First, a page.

These Are the 2 Best Apricot Jams Money Can Buy — And They’re Still Just $10 or Less
Welcome to a new series we’re starting out, called Small Batch, Big Batch. As you may have figured out, the idea is to focus on one (very specific) type of ingredient or treat and then highlight our two favorites: one from a small maker and one from a bigger company (whose goods are more readily available).
First up: apricot jam. Spread the stuff on toast or muffins, use it in a sauce, or plop a spoonful on top of a bowl of ice cream.
Small Batch: We Love Jam Blenheim Apricot Jam, $10 for 9 ounces
When our editors were curating the list of products for Kitchn 100 (the 100 groceries we can’t live without), we briefly discussed some sort of grape jelly and then quickly decided to highlight this small-batch jam. It’s made with rare Blenheim apricots, which are actually on Slow Food USA’s list of foods facing extinction.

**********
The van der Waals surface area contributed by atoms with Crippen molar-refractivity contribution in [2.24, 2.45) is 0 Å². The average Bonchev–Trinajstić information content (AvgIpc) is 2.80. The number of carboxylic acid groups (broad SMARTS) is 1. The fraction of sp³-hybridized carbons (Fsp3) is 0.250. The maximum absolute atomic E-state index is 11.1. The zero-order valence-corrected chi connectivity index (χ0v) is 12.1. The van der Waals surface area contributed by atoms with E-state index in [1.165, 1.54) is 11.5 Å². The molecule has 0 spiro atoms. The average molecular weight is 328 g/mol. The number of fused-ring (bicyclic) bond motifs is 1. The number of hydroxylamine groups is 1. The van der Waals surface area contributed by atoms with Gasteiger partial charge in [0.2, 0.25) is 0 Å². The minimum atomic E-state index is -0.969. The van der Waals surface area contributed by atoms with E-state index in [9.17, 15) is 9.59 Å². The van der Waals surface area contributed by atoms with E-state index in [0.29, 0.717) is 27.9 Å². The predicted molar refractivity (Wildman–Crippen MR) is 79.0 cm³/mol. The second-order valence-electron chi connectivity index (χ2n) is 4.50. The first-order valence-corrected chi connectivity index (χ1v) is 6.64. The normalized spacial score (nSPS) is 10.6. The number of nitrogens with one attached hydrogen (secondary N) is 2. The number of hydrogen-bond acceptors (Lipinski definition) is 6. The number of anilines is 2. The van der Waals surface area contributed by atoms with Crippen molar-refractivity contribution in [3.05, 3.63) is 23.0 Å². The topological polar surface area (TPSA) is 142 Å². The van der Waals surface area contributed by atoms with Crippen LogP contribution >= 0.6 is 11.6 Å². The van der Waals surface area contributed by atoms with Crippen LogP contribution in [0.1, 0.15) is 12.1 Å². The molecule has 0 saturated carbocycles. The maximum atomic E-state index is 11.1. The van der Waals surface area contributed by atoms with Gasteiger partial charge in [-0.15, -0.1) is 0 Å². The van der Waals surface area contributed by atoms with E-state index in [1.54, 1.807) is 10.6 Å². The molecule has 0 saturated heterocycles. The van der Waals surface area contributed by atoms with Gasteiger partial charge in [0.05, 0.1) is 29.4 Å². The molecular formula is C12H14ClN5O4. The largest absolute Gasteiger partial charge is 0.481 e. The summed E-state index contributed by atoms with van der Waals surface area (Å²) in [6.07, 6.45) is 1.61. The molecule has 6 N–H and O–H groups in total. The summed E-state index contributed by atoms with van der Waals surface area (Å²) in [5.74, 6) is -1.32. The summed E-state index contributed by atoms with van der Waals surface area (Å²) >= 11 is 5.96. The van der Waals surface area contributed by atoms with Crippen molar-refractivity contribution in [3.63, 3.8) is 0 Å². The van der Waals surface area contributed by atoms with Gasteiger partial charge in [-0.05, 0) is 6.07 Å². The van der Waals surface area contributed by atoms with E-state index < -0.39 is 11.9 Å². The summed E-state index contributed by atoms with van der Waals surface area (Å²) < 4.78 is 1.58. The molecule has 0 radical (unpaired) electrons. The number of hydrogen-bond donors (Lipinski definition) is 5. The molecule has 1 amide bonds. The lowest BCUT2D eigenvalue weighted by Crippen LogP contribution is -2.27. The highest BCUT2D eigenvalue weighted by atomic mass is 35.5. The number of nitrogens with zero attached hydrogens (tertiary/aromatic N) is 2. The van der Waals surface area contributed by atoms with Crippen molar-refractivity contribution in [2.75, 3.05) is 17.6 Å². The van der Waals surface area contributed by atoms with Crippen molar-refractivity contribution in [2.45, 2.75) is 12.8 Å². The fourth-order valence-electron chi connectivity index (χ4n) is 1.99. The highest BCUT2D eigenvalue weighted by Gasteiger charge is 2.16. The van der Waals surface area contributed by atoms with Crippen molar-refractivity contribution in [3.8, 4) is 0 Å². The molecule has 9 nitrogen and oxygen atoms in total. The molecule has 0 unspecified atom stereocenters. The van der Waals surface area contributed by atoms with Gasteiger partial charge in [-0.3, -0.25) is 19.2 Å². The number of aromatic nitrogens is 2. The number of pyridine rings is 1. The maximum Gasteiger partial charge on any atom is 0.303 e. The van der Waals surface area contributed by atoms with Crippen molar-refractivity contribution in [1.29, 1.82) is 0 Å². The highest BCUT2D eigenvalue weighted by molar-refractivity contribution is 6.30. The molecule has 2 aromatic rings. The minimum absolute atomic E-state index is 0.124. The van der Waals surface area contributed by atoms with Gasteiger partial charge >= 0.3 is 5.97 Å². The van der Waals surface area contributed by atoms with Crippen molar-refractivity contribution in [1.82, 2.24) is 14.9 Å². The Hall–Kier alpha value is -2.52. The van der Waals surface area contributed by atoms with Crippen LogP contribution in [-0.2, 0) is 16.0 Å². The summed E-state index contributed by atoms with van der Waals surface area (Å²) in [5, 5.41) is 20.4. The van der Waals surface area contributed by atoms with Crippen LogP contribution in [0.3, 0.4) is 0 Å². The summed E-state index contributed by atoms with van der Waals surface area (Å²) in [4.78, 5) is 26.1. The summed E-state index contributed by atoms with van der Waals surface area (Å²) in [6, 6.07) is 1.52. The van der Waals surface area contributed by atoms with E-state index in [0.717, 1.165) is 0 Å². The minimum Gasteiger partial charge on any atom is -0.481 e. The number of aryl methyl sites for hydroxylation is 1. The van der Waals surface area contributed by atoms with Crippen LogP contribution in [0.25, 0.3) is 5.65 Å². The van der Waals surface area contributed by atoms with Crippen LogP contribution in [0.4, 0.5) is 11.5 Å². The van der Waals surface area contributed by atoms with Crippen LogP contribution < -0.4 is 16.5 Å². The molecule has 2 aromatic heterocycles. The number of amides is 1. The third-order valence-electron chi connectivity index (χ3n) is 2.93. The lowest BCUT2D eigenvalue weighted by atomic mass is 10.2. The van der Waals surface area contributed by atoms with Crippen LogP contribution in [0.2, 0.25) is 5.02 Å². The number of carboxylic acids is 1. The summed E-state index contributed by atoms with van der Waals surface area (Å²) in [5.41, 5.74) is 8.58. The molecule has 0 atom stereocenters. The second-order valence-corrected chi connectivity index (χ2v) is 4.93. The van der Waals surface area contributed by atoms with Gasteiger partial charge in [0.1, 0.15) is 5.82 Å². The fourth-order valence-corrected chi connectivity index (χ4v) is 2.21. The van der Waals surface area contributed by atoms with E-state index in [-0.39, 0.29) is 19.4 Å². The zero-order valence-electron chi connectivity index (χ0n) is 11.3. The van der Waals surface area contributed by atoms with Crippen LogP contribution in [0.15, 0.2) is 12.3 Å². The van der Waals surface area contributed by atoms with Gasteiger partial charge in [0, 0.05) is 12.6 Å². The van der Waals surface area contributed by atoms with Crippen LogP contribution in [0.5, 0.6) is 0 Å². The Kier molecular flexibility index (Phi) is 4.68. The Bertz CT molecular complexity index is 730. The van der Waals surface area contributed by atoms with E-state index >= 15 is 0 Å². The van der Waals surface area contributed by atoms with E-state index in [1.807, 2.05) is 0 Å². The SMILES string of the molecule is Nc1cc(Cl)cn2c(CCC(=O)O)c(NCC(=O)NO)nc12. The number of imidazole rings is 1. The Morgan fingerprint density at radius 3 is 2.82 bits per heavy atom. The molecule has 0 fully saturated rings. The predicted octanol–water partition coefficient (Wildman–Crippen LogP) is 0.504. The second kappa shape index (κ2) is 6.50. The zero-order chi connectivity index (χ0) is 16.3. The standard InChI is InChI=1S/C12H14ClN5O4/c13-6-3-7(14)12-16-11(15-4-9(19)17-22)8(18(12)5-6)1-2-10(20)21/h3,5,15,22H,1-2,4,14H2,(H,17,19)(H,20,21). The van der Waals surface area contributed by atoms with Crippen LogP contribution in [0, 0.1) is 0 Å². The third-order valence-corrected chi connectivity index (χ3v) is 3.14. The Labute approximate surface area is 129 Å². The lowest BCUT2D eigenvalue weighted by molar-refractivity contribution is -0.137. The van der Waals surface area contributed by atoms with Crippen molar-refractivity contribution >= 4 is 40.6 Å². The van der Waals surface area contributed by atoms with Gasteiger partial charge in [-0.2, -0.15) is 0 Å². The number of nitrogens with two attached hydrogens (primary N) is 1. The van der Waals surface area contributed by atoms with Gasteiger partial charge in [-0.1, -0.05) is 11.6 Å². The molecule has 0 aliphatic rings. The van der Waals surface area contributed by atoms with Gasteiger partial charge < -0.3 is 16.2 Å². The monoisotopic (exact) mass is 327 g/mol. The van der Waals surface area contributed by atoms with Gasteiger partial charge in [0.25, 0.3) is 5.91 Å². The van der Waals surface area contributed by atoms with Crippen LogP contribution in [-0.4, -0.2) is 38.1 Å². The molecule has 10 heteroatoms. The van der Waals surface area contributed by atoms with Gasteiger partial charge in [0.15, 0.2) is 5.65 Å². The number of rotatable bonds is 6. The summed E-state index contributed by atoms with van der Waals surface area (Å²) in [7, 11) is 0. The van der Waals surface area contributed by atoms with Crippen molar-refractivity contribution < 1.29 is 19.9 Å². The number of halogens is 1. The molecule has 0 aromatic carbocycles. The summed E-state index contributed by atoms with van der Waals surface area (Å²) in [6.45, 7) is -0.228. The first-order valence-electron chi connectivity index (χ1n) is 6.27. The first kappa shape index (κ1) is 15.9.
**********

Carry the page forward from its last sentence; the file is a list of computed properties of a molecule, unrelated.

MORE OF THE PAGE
The founders of We Love Jam make this apricot jam in attempts to keep these trees (and farmers!) going in the heart of the Silicon Valley. Fun fact: Neither of the jam makers even liked apricot jam when they started making it and now they love it. “This is summer in a jar, smooth and a little runny, more like clotted fruit honey than jam,” says Editor-in-Chief Faith Durand. “If you’re craving a bit of sunshine, pick up a jar of this stuff.”
Big Batch: Bonne Maman Apricot Preserves, $5 for 13 ounces
Okay, technically, this is a preserve and not a jam. What’s the difference? “Preserves are made from cooking whole fruits. Preserves feature a fuller fruit flavor compared to jams,” explains the Bonne Maman website. Whereas jams are made from “crushed fruit and fruit purée, not whole fruit. Bonne Maman does not make jams.” We get it, Bonne Maman, but we just had to include your French jar in this story.
It’s so good that, when our friends at Bon Appétit did a taste test of all the Bonne Maman flavors, apricot took the top spot. “It’s the Goldilocks of jams: not too soft, not too chunky, just right,” the taste test result stated (even though the article clearly points out that the brand makes preserves and not jams, further proving our point that this stuff just had to be included).
Do you have a favorite apricot jam that’s not mentioned? Tell us about it in the comments below!